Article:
How Changes in Education Influence the 21st Century Classroom in an Ideal World
I’ve been considering changes in education and what the ideal 21st century classroom would look like, and I’ve come up with ten possible things that would revolutionize education. Some of them are simple changes; others are costly and time consuming (and therefore unlikely). But I’m interested to see if other teachers and authors of education articles agree.
What is 21st Century Learning?
I read a lot of education articles. One thing I see quite often comes from homeschoolers and other opponents of the public education system, and it is basically the argument that schools don’t adequately prepare kids for the modern world, focusing on test scores and deliberately abandoning students who seem destined to failure.
I can’t deny that there’s some truth in those claims. Governments and schools often put undue focus on test scores. The common argument of “don’t teach to tests: just teach the curriculum and the tests will take care of themselves” doesn’t work, either. For example, in our province we have a standardized test in creative writing (yeah, wrap your head around that one) where students are expected to write a story in the space of one hour.
Since an effective writing curriculum certainly doesn’t teach kids to write an entire story in the space of an hour (as a writer myself, I can say with some assurance that very few people will EVER use that skill), it means that I do have to take time out of the curriculum to ready my students for the test. However, like most responsible teachers, I try very hard not to make the year about “teaching to the test.” I work hard to create a 21st century classroom where education, creativity, and exploration carry the day.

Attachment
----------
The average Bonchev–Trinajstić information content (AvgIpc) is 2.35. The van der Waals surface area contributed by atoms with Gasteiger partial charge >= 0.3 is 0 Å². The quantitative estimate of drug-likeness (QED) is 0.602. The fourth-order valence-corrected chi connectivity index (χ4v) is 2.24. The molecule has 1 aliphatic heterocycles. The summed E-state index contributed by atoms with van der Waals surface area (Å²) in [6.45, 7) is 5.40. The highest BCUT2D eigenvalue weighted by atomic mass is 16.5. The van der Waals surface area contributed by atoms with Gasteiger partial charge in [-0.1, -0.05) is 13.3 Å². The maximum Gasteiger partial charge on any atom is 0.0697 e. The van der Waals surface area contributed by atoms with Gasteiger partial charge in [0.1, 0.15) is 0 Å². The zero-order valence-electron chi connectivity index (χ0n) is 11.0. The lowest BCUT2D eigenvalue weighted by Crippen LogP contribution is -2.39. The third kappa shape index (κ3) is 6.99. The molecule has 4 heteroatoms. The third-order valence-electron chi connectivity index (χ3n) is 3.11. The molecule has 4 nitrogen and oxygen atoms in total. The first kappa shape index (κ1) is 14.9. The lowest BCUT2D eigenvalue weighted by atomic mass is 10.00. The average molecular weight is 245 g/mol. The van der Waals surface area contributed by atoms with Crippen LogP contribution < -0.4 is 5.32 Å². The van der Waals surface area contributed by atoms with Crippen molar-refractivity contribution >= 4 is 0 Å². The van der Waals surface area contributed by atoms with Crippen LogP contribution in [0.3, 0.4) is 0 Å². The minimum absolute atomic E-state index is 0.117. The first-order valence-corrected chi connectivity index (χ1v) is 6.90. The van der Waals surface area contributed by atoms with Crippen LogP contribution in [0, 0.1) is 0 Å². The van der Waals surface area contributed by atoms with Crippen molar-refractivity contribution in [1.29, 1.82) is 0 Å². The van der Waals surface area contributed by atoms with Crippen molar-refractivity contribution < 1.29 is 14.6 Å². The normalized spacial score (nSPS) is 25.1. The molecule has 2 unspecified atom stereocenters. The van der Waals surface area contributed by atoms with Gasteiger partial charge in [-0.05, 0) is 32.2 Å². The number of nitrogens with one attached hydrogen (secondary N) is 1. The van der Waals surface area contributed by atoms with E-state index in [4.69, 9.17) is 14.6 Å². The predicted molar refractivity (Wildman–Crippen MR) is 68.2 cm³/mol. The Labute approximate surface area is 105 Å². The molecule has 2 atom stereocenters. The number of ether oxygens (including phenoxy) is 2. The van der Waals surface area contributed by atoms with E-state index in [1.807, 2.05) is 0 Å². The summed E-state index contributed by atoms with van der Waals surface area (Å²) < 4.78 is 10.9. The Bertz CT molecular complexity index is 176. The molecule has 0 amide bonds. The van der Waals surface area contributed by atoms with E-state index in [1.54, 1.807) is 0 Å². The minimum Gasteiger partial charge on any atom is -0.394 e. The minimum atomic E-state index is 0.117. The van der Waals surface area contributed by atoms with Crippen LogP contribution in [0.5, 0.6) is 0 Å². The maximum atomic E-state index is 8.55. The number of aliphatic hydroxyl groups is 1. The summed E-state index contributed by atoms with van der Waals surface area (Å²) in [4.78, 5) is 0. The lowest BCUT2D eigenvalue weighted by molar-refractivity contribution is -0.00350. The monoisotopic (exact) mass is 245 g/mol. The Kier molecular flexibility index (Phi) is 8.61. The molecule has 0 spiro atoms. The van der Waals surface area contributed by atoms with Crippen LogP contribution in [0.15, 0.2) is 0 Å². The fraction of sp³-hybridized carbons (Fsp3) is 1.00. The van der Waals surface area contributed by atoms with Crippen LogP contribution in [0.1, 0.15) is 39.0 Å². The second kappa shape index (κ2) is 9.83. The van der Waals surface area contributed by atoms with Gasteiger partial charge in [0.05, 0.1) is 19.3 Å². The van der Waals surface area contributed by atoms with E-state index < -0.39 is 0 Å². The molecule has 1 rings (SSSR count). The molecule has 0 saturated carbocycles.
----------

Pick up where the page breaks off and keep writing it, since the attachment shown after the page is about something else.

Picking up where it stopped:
So what is 21st century learning? Sir Ken Robinson describes it well:
Now more than ever, it is vital to encourage all areas of young people’s intellectual and personal capabilities and to recognise that doing this is not at odds with their academic development.
Ten Things I Would See in the Ideal 21st Century Classroom
1. Computers and students in a 1:1 ratio
Computers are frequently and consistently necessary in today’s classrooms. When students don’t have consistent access to technology, their education suffers.
2. Elimination, or serious reevaluation, of standardized testing.
I understand the need to maintain accountability, but standardized tests in their current form completely undermine changes in education and everything we know about 21st century learning.
3. Increased freedom.
This is for both students AND teachers. Although there clearly needs to be a set curriculum, kids should be free to explore some of their own interests, and teachers should be free to try new approaches and ideas.
4. Increased focus on the arts.
As a teacher at a fine arts school, I firmly believe that the arts are one of the primary ways we encourage students to explore creativity and confidence. Eliminating these essential subjects deprives students of these opportunities.
5. Less lecturing.
Teachers need to abandon the traditional method where the teacher talks and the students take notes. It doesn’t work for 21st century learning, and most of us know it.
6. Increased and improved professional development.
Teachers get a lot of technology, ideas, and theories thrown at them, usually without time to adequately explore or learn how to use these ideas. In many cases, teachers then abandon new things out of frustration.
7. Greater recognition of varying learning styles among teachers and students.
Both students AND teachers learn in a variety of ways. Shoehorning teachers into a single method works no better than it does in a classroom. Both teachers and students should have options, choices, and varying evaluations to help them achieve their full potential.
8. Clarified objectives.
We need to look through the curriculum and decide what really matters. Instead of trying to meet 85 minute learner outcomes, we should be focusing on the big picture.
9. Increased community involvement.
Students should be learning that no one lives in a vacuum any longer. The more they can interact with the local community, their provincial, national, and even global communities, the better.
10. Freedom of space.
Sitting in desks works great for some, not for others. Who cares if a kid wants to sprawl on the ground to work? As long as they’re getting something done, I say go for it.
These would be my ideas of an ideal 21st century classroom, but what other changes in education am I missing?